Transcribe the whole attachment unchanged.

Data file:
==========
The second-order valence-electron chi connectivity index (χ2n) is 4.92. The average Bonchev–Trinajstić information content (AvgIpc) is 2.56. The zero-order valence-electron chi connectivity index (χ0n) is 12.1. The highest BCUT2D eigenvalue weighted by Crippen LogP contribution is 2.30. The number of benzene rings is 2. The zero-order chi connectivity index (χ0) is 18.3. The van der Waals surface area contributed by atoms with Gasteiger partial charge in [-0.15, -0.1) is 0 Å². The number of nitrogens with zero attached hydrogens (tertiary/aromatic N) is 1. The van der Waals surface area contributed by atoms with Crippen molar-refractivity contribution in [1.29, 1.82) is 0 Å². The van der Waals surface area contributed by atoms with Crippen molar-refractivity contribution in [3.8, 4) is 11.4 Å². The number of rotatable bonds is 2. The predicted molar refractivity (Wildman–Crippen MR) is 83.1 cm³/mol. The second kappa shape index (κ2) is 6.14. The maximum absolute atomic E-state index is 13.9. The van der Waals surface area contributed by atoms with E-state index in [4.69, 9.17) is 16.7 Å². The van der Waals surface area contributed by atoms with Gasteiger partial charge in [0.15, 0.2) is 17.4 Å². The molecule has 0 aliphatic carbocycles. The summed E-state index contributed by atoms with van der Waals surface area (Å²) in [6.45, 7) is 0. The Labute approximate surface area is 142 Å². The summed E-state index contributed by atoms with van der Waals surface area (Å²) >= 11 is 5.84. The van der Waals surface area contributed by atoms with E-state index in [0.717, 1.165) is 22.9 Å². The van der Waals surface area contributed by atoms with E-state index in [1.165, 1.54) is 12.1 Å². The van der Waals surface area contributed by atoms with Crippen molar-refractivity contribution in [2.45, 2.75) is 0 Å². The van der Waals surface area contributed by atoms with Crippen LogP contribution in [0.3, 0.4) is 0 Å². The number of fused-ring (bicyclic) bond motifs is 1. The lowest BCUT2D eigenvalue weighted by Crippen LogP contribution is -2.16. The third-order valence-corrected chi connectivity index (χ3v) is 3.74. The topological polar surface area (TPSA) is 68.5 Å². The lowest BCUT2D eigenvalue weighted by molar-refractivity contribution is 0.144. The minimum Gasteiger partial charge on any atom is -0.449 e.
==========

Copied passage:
The second-order valence-electron chi connectivity index (χ2n) is 4.92. The average Bonchev–Trinajstić information content (AvgIpc) is 2.56. The zero-order valence-electron chi connectivity index (χ0n) is 12.1. The highest BCUT2D eigenvalue weighted by Crippen LogP contribution is 2.30. The number of benzene rings is 2. The zero-order chi connectivity index (χ0) is 18.3. The van der Waals surface area contributed by atoms with Gasteiger partial charge in [-0.15, -0.1) is 0 Å². The number of nitrogens with zero attached hydrogens (tertiary/aromatic N) is 1. The van der Waals surface area contributed by atoms with Crippen molar-refractivity contribution in [1.29, 1.82) is 0 Å². The van der Waals surface area contributed by atoms with Crippen molar-refractivity contribution in [3.8, 4) is 11.4 Å². The number of rotatable bonds is 2. The predicted molar refractivity (Wildman–Crippen MR) is 83.1 cm³/mol. The second kappa shape index (κ2) is 6.14. The maximum absolute atomic E-state index is 13.9. The van der Waals surface area contributed by atoms with E-state index in [4.69, 9.17) is 16.7 Å². The van der Waals surface area contributed by atoms with Gasteiger partial charge in [0.15, 0.2) is 17.4 Å². The molecule has 0 aliphatic carbocycles. The summed E-state index contributed by atoms with van der Waals surface area (Å²) in [6.45, 7) is 0. The Labute approximate surface area is 142 Å². The summed E-state index contributed by atoms with van der Waals surface area (Å²) >= 11 is 5.84. The van der Waals surface area contributed by atoms with E-state index in [0.717, 1.165) is 22.9 Å². The van der Waals surface area contributed by atoms with E-state index in [1.165, 1.54) is 12.1 Å². The van der Waals surface area contributed by atoms with Crippen molar-refractivity contribution in [2.45, 2.75) is 0 Å². The van der Waals surface area contributed by atoms with Crippen LogP contribution in [0.3, 0.4) is 0 Å². The number of fused-ring (bicyclic) bond motifs is 1. The lowest BCUT2D eigenvalue weighted by Crippen LogP contribution is -2.16. The third-order valence-corrected chi connectivity index (χ3v) is 3.74. The topological polar surface area (TPSA) is 68.5 Å². The lowest BCUT2D eigenvalue weighted by molar-refractivity contribution is 0.144. The minimum Gasteiger partial charge on any atom is -0.449 e.